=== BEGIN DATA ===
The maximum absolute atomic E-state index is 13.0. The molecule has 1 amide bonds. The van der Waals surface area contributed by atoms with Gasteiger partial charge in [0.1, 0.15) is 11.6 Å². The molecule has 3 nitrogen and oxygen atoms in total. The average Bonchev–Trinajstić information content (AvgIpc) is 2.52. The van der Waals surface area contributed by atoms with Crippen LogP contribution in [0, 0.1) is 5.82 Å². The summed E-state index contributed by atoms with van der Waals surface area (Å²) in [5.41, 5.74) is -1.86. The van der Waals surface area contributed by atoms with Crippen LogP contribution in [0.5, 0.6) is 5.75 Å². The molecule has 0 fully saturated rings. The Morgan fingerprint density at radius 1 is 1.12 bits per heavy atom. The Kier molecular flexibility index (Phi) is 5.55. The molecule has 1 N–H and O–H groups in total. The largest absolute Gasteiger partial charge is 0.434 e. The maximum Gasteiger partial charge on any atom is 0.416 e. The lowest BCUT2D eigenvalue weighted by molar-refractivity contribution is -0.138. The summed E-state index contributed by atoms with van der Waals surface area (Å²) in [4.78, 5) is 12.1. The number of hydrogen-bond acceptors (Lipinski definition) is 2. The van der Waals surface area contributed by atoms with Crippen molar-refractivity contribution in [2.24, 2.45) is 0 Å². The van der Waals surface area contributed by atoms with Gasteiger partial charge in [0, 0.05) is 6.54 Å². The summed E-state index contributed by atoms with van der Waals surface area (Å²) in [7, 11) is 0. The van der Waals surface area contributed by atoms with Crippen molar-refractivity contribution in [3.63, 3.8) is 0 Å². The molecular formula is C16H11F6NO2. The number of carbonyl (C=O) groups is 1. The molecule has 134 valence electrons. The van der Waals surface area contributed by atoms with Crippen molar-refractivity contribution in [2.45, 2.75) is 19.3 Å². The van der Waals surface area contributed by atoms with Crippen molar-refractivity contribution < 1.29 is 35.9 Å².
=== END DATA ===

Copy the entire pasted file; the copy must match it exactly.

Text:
The maximum absolute atomic E-state index is 13.0. The molecule has 1 amide bonds. The van der Waals surface area contributed by atoms with Gasteiger partial charge in [0.1, 0.15) is 11.6 Å². The molecule has 3 nitrogen and oxygen atoms in total. The average Bonchev–Trinajstić information content (AvgIpc) is 2.52. The van der Waals surface area contributed by atoms with Crippen LogP contribution in [0, 0.1) is 5.82 Å². The summed E-state index contributed by atoms with van der Waals surface area (Å²) in [5.41, 5.74) is -1.86. The van der Waals surface area contributed by atoms with Crippen LogP contribution in [0.5, 0.6) is 5.75 Å². The molecule has 0 fully saturated rings. The Morgan fingerprint density at radius 1 is 1.12 bits per heavy atom. The Kier molecular flexibility index (Phi) is 5.55. The molecule has 1 N–H and O–H groups in total. The largest absolute Gasteiger partial charge is 0.434 e. The maximum Gasteiger partial charge on any atom is 0.416 e. The lowest BCUT2D eigenvalue weighted by molar-refractivity contribution is -0.138. The summed E-state index contributed by atoms with van der Waals surface area (Å²) in [4.78, 5) is 12.1. The number of hydrogen-bond acceptors (Lipinski definition) is 2. The van der Waals surface area contributed by atoms with Crippen molar-refractivity contribution in [2.24, 2.45) is 0 Å². The van der Waals surface area contributed by atoms with Gasteiger partial charge in [0, 0.05) is 6.54 Å². The summed E-state index contributed by atoms with van der Waals surface area (Å²) in [7, 11) is 0. The van der Waals surface area contributed by atoms with Crippen molar-refractivity contribution in [3.63, 3.8) is 0 Å². The molecular formula is C16H11F6NO2. The number of carbonyl (C=O) groups is 1. The molecule has 134 valence electrons. The van der Waals surface area contributed by atoms with Crippen molar-refractivity contribution in [2.45, 2.75) is 19.3 Å². The van der Waals surface area contributed by atoms with Crippen molar-refractivity contribution < 1.29 is 35.9 Å².